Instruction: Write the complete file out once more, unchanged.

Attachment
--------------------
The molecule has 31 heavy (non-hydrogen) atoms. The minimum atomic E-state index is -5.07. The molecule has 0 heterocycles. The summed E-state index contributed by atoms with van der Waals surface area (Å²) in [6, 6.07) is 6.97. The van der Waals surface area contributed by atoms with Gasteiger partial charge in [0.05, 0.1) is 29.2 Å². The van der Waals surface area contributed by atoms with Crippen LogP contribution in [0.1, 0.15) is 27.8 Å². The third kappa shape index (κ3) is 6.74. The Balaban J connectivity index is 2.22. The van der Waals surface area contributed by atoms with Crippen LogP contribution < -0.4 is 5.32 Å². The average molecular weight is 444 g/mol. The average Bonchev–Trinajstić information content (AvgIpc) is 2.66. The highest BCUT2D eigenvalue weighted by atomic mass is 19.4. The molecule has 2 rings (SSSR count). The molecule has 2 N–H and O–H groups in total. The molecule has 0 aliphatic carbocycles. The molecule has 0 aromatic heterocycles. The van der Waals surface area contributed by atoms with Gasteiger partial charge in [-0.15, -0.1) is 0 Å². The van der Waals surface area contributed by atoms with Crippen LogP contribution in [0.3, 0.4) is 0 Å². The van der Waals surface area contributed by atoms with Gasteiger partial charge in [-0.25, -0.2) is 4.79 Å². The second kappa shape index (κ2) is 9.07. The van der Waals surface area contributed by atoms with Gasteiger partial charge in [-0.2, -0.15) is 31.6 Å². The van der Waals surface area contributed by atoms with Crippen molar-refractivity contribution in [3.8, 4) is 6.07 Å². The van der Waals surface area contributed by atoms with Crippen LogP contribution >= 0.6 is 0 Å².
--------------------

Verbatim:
The molecule has 31 heavy (non-hydrogen) atoms. The minimum atomic E-state index is -5.07. The molecule has 0 heterocycles. The summed E-state index contributed by atoms with van der Waals surface area (Å²) in [6, 6.07) is 6.97. The van der Waals surface area contributed by atoms with Gasteiger partial charge in [0.05, 0.1) is 29.2 Å². The van der Waals surface area contributed by atoms with Crippen LogP contribution in [0.1, 0.15) is 27.8 Å². The third kappa shape index (κ3) is 6.74. The Balaban J connectivity index is 2.22. The van der Waals surface area contributed by atoms with Crippen LogP contribution < -0.4 is 5.32 Å². The average molecular weight is 444 g/mol. The average Bonchev–Trinajstić information content (AvgIpc) is 2.66. The highest BCUT2D eigenvalue weighted by atomic mass is 19.4. The molecule has 2 rings (SSSR count). The molecule has 2 N–H and O–H groups in total. The molecule has 0 aliphatic carbocycles. The molecule has 0 aromatic heterocycles. The van der Waals surface area contributed by atoms with Gasteiger partial charge in [-0.15, -0.1) is 0 Å². The van der Waals surface area contributed by atoms with Crippen LogP contribution in [0.3, 0.4) is 0 Å². The van der Waals surface area contributed by atoms with Gasteiger partial charge in [-0.25, -0.2) is 4.79 Å². The second kappa shape index (κ2) is 9.07. The van der Waals surface area contributed by atoms with Gasteiger partial charge in [-0.2, -0.15) is 31.6 Å². The van der Waals surface area contributed by atoms with Crippen molar-refractivity contribution in [3.8, 4) is 6.07 Å². The van der Waals surface area contributed by atoms with Crippen LogP contribution >= 0.6 is 0 Å².